Comedy Central’s ‘Drunk History’ Goes Full-Inouye On Us (Maybe the most analytical response to a 'Drunk History' episode probably ever.)

The art of talking story—not just any story, but an engaging one—is not a skill that all people are born with. It takes mastering through practice, dedication, and perseverance. And so it might go without saying that making something seemingly boring, such as history, come to life is a task more daunting than most. Trust me on this, I’ve taught Art History for two years.

But lo, and behold, alcohol. As the cure-all of many of our shortcomings, alcohol makes a person in the throes of storytelling more relaxed and inventive, a phenomenon showcased on Comedy Central’s “Drunk History,” which features filmed historical reenactments by actors dubbed with the voice of inebriated comedians. The end product is a narrative that meanders through hegemonic beliefs sprinkled with elements of creative reinterpretation by the changing roster of liquored-up storytellers.

My first introduction to “Drunk History” was at a social gathering with fellow art history people who would reference episodes in conversation, to which I’d incessantly nod and laugh with them. Then we’d make plans to write, star, and act in our own version, called “Drunk ART History,” something we still might do someday.

In an upcoming episode, “Drunk History” will dedicate a segment of a Tuesday’s episode to Hawaii’s heroic badass, the late Senator Daniel Inouye. The 3-minute preview below tells the story of WWII-hero Inouye (1963-2012), who, like many Japanese-Americans, tried to enlist in the U.S. military but was banned because of his ethnicity and instead signed up to join the Nisei 442 Regimental Combat Team. The intoxicated haole storyteller with a gravely voice—well-known radio personality Phil Hendrie—narrates, while a 1940s era-costumed cast reenacts Inouye’s experience as a lieutenant of his primarily Japanese-American squad. (Story continues below.)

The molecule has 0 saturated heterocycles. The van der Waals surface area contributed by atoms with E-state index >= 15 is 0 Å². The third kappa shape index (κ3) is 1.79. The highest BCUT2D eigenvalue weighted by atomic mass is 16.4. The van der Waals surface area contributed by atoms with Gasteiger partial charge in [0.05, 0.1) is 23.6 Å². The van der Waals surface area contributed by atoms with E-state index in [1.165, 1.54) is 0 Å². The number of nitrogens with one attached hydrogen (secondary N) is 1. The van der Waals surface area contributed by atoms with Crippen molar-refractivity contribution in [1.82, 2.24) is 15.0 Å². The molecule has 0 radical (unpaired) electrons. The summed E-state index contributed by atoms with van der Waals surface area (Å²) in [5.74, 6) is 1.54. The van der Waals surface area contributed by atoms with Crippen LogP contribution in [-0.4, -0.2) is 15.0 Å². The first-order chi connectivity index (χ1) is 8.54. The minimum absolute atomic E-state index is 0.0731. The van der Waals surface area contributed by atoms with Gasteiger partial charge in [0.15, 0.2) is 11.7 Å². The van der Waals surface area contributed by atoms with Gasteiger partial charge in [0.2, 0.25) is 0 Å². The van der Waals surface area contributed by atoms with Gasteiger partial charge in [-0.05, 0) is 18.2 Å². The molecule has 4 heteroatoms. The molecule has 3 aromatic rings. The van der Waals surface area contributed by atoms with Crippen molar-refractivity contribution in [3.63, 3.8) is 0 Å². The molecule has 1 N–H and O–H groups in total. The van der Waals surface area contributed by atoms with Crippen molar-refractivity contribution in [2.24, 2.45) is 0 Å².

The Nisei 442 Regimental Combat Team is known as the U.S. military’s most decorated infantry unit. It was composed of primarily young Japanese-American men and proudly supported by their families, some of them in internment camps back in Hawaii and the mainland. The soldiers were determined to prove their fierce loyalty to the United States even if it meant sacrificing their lives. Their “Go For Broke” motto speaks to the mission of those soldiers torn between the land they believed they belonged to and Japan, the foreign country of their mothers, fathers, and ancestors. Unfortunately, this rich history that is dear and pivotal for the Japanese-American community is severely and disrespectfully downplayed in the “Drunk History” reenactment.

For me, the one thing that probably upsets me most is that they cast Steven Yeun, most notably of “The Walking Dead” and an actor of Korean descent—to play the role of Inouye, a Japanese-American. This reminds me of the uproar that followed when the cast list for 2005’s Memoirs of a Geisha was released, announcing that a Chinese actress would play the lead character, Sayuri.

Hollywood has an unbreakable tendency to conflate the distinctive cultures and physical appearances ethnicities, particularly East Asians. There are differences that perhaps those of Asian ancestry, or those raised in or near heavily Asian-populated communities, are keen of. However, it could be worse. Comedy Central could’ve decided to yellow face Inouye. Maybe this is progress.

It’s a funny clip, no doubt. And the full episode, which airs on Tuesday totally dedicated to Hawaii’s history, will also include reenactments about James Cook and Eddie Aikau (featuring Ken Marino and Jason Mantzoukas). But I’m curious to know what alternative, if any, Hawaii stories were considered to be told by an intoxicated person to a national viewing audience. In what manner might hot topics from Hawaii’s history—such as the forced signing of the bayonet constitution, the illegal overthrow of the Kingdom of Hawaii by descendants of the missionaries, the imprisonment of Queen Liliuokalani by the U.S. military, the infamous Massie Case, or even the University of Hawaii’s scandalous “Wonder Blunder”—might be retold through the eyes and slurring words of Comedy Central’s drunk historians?

Surely, Hawaii is ripe for the drunk storyteller in us all.

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